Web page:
Stock to Sell #2 – General Motors (GM)
It was Jim Rogers, quoted by Marc Faber, who is supposed to have said that “you can short GM at any price.” Well, he turned out to be right — as you well know, the old General Motors’ (NYSE: GM) share price went to zero. On the other hand, the new GM is much smaller and leaner, and it has been rallying of late, but I don’t believe that it’s a buy here.
GM now sells more cars in China than in the United States, so it’s being put on investors’ radars as a potential China play. What’s even more interesting is that GM is selling cars faster in the United States and China than Toyota. Toyota’s U.S. sales slowed 0.4% to 1.76 million units last year after record recalls for defects related to unintended acceleration. Toyota’s China sales jumped 19%, and they trailed GM’s 29% surge in the world’s largest market. So why be cautious on GM if it is doing better than archrival Toyota?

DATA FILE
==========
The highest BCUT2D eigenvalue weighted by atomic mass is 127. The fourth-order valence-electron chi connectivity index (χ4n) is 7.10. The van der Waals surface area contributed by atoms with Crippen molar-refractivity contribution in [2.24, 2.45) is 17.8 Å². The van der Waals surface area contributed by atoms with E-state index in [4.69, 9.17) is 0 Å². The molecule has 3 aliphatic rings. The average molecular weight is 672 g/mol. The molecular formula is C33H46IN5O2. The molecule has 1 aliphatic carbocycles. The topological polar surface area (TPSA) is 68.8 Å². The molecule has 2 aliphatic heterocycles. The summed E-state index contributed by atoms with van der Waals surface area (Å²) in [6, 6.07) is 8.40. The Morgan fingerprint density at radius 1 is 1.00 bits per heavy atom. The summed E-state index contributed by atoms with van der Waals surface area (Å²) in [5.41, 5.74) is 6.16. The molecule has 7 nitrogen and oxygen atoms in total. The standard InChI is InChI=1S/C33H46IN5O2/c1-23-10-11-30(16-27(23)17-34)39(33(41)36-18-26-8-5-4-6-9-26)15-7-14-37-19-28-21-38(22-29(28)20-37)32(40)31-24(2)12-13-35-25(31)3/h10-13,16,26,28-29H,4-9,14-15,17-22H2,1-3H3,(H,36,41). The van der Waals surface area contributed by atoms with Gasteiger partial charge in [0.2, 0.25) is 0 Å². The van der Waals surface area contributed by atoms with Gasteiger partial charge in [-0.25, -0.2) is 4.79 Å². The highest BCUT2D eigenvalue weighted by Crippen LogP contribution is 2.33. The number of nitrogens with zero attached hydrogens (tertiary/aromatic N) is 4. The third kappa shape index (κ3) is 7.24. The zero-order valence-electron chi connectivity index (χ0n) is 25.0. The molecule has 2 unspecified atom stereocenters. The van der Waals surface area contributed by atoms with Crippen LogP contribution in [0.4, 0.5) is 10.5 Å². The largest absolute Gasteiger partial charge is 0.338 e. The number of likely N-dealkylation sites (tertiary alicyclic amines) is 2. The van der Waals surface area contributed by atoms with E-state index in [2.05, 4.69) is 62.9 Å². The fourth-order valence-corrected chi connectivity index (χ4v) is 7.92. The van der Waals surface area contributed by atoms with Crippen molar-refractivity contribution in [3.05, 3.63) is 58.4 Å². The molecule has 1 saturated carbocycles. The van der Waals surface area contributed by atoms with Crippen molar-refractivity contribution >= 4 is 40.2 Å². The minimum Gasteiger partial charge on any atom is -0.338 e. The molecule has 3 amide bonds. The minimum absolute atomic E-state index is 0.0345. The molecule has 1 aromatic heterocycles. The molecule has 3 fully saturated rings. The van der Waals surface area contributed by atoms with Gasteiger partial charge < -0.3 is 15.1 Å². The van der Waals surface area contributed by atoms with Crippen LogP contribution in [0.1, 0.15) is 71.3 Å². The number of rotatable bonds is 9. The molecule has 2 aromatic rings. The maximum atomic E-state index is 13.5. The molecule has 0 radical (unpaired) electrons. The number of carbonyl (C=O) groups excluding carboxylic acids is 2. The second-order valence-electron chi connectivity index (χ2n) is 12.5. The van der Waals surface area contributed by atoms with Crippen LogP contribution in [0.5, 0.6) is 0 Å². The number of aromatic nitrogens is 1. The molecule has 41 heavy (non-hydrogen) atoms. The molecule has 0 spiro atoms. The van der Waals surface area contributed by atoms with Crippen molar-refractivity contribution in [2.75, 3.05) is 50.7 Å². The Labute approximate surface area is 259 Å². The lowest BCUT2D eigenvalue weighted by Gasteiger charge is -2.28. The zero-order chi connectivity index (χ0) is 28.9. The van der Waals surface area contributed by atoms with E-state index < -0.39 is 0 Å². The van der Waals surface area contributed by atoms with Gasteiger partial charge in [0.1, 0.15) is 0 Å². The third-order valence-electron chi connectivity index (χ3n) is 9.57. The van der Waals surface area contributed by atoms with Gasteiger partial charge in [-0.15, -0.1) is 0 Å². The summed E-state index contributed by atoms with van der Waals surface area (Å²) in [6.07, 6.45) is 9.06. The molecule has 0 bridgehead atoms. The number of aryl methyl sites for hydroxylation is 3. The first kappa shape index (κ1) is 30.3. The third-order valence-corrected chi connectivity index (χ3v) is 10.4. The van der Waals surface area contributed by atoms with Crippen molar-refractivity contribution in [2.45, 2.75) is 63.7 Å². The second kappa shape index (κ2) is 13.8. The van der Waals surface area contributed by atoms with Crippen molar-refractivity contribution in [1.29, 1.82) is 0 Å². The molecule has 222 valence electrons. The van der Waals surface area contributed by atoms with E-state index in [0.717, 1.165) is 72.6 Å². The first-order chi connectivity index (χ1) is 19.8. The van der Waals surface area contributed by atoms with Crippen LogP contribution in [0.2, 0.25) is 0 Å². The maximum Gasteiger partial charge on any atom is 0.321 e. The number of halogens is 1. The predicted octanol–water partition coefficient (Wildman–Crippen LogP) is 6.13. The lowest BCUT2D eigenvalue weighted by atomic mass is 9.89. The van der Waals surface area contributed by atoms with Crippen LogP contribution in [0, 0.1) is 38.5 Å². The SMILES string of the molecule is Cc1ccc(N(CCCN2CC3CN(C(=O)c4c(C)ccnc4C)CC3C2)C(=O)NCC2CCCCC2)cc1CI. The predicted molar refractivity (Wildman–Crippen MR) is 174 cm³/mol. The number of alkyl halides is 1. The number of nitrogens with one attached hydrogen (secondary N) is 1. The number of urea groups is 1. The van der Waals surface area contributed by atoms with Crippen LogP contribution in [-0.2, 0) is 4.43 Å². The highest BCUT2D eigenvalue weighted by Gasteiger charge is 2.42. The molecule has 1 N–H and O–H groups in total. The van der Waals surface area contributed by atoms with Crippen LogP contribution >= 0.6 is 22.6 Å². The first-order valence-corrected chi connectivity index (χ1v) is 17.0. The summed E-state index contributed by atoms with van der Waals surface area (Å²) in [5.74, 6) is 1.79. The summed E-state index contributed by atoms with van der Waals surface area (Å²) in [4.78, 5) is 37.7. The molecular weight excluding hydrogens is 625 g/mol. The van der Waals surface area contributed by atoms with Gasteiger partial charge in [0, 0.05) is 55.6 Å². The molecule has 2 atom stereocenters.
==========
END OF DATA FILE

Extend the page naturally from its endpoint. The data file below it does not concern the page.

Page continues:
Chinese car sales are forecasted to slow. This year sales growth is expected to rise just 10% — a sharp drop from 2010’s 32% growth. This is due to several factors, especially the end of tax subsidies, government policies to cut back on traffic congestion, and license lotteries that reduce the number of new vehicle plates that Chinese cities issue. Without a license plate, you can’t drive in the city. With record thin margins — a profit margin of 1% and an operating margin of 1.6% — we may see the share price turn weaker in early 2011, despite the recent perkiness. Avoid GM.
Stock to Sell #3 – Banco Santander (STD)
Banco Santander (NYSE: STD) has rebounded with the bailout of Portugal, but all signs point to an increasing stress in the Spanish financial system. Spanish 10-year government bonds saw their yields start rising again after the Portuguese bailout, currently yielding 5.44%; the high for the year is 5.58%, at which point they traded at record spreads to the relevant German bunds. Spanish credit-default swaps are rallying, currently quoted at 266 basis points with a yearly high of 364.